So how many of you are getting ready to take off on your last summer trip, or else coming back from one? And how many of those involve extended family?
Yup. I feel your pain.
No matter how great your in-laws are, it’s never easy, now is it?
Why is that?
Now, here’s the thing: I have really great in-laws. Seriously. They’re kind, accepting and they basically leave us alone. So why was I psyching myself out when we were getting ready to go see Ken’s extended family last week?
Ruth Nemzoff, author of Don’t Roll Your Eyes: Making In-Laws into Family,* believes that “in-law relationships are particularly difficult because they have the obligations and expectations of family without the benefit of intimacy, comfort, and support (19).” To further complicate the issue, chances are that we’re probably coming from a completely different cultural and/or social background from our spouse (and his/her family).
And with those different backgrounds comes a completely different set of assumptions (or expectations). Meaning that what was cool in my family might not be so cool in Ken’s (and vice versa). Which pretty much explains why Ken’s reserved, stoic Japanese roots so often clash with my vocal, in-your-face Serbian ones.
But even if you and your spouse grew up down the block from each other, chances are that your families still operated under different sets of rules and expectations. Maybe your family argued their way through dinner while your hubby’s family ate in silence. Potential conflict? You betcha.
And that’s just the tip of the ice berg–because those are the expectations that we’re aware of. But there’s a whole other set of assumptions floating below the water, making things get even trickier. According to Nemzoff, “in-laws blame one another when expectations they don’t even know they have are not met (23).”
Yikes! You mean it’s not bad enough that you’re scrambling over all the mistakes you know you’re making, but now you have to worry about all the stuff that you don’t even realize you’re fucking up?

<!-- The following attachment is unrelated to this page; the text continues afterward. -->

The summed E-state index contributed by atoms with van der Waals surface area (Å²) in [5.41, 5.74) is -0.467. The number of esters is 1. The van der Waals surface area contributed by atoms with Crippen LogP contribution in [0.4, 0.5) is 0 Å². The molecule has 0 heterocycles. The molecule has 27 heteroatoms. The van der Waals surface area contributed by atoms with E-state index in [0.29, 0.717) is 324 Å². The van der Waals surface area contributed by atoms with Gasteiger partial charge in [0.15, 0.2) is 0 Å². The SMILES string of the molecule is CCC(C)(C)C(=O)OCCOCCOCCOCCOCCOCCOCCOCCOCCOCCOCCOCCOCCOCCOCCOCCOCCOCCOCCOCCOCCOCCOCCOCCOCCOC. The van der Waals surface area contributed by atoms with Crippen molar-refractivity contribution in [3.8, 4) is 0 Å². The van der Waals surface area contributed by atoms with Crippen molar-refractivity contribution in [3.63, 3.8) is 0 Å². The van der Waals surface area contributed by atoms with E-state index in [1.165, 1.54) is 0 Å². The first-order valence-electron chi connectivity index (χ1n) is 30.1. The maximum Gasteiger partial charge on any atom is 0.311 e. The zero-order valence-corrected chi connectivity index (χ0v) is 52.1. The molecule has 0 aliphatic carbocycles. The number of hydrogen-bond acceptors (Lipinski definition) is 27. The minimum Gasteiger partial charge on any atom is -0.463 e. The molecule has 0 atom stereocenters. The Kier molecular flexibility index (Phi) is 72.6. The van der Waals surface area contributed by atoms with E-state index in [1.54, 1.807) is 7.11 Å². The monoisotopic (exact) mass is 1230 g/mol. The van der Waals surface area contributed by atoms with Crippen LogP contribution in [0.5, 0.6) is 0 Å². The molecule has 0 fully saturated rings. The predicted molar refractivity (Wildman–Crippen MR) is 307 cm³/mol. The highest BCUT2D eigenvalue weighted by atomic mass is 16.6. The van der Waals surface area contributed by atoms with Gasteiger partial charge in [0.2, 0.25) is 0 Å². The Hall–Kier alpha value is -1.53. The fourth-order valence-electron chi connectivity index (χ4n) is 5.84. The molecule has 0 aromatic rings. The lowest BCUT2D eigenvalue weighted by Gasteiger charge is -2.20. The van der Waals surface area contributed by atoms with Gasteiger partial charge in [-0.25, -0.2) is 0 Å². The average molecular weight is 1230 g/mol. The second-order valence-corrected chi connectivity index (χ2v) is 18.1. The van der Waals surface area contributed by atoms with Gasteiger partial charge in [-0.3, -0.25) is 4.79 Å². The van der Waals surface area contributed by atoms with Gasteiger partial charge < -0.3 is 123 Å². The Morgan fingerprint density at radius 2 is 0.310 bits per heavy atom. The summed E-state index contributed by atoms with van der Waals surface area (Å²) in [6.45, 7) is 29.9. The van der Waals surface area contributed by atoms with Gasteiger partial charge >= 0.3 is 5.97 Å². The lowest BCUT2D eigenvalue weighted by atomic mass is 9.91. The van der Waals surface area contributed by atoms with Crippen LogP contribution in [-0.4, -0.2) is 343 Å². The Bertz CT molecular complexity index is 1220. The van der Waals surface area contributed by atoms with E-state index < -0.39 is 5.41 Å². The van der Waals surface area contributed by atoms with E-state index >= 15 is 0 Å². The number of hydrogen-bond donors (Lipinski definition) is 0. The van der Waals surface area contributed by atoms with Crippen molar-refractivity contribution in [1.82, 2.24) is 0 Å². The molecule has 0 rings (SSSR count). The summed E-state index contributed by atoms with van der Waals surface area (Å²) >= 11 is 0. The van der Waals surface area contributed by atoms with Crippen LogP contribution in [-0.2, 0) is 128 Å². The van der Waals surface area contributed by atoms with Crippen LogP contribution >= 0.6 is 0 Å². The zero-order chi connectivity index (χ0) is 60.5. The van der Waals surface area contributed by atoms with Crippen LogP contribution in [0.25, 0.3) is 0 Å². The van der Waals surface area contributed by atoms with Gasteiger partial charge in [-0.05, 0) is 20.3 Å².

If that’s not messed up enough, consider that most of us don’t even realize what our unspoken expectations are, at least not until someone crosses them (22).
No wonder it’s so tempting to start tossing back the cocktails.
So what do we do?
Well, for starters, we dial back the expectations. Which for me meant I had to stop expecting Ken’s family to be more like mine. I realized I was expecting them to be more talkative–and maybe even to open up more about the things that were important to them. Except that they don’t function that way.
So I dialed back my expectations, and decided that I was going to do things differently this time around. I was going to just try and be content with hanging out in the background (otherwise known as letting things be).
And you know what? It worked. Now that I was no longer cornering my in-laws with a zillion questions, they were free to start whatever conversations they wanted.
Now, it might not be much, but it’s definitely a first step. And, hell, it was a successful one.
So whaddya think? Wanna join me?
Ditch the expectations and stop the madness.
*Product Placement Alert: I received a review copy of Nemzoff’s book a few months ago, but didn’t crack the damn thing until recently. However, the book was sent to me for free, so don’t let yourselves be fooled by any endorsements or hidden messages I might have inadvertently placed between sentences. Whatever you do, do not play this post backwards.